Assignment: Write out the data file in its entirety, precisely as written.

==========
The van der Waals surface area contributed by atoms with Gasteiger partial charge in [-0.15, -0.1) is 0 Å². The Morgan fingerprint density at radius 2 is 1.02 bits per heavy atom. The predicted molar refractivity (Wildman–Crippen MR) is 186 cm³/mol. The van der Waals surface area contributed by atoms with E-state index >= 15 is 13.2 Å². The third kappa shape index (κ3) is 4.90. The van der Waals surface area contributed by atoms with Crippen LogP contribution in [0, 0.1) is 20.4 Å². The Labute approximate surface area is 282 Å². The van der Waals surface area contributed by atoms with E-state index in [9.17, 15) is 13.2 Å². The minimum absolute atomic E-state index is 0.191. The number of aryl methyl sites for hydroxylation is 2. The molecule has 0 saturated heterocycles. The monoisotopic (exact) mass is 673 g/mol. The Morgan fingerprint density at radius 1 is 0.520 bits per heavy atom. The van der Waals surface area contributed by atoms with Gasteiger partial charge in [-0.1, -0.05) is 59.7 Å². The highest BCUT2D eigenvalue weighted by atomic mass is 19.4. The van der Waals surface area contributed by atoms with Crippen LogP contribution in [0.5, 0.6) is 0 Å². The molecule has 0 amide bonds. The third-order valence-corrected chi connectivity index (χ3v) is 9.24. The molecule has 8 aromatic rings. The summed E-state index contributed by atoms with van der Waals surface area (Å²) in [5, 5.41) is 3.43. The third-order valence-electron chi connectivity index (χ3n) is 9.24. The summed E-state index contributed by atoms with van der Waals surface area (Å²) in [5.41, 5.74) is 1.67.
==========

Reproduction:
The van der Waals surface area contributed by atoms with Gasteiger partial charge in [-0.15, -0.1) is 0 Å². The Morgan fingerprint density at radius 2 is 1.02 bits per heavy atom. The predicted molar refractivity (Wildman–Crippen MR) is 186 cm³/mol. The van der Waals surface area contributed by atoms with E-state index >= 15 is 13.2 Å². The third kappa shape index (κ3) is 4.90. The van der Waals surface area contributed by atoms with Crippen LogP contribution in [0, 0.1) is 20.4 Å². The Labute approximate surface area is 282 Å². The van der Waals surface area contributed by atoms with E-state index in [9.17, 15) is 13.2 Å². The minimum absolute atomic E-state index is 0.191. The number of aryl methyl sites for hydroxylation is 2. The molecule has 0 saturated heterocycles. The monoisotopic (exact) mass is 673 g/mol. The Morgan fingerprint density at radius 1 is 0.520 bits per heavy atom. The van der Waals surface area contributed by atoms with Gasteiger partial charge in [-0.1, -0.05) is 59.7 Å². The highest BCUT2D eigenvalue weighted by atomic mass is 19.4. The van der Waals surface area contributed by atoms with Crippen LogP contribution in [0.5, 0.6) is 0 Å². The molecule has 0 amide bonds. The third-order valence-corrected chi connectivity index (χ3v) is 9.24. The molecule has 8 aromatic rings. The summed E-state index contributed by atoms with van der Waals surface area (Å²) in [5, 5.41) is 3.43. The third-order valence-electron chi connectivity index (χ3n) is 9.24. The summed E-state index contributed by atoms with van der Waals surface area (Å²) in [5.41, 5.74) is 1.67.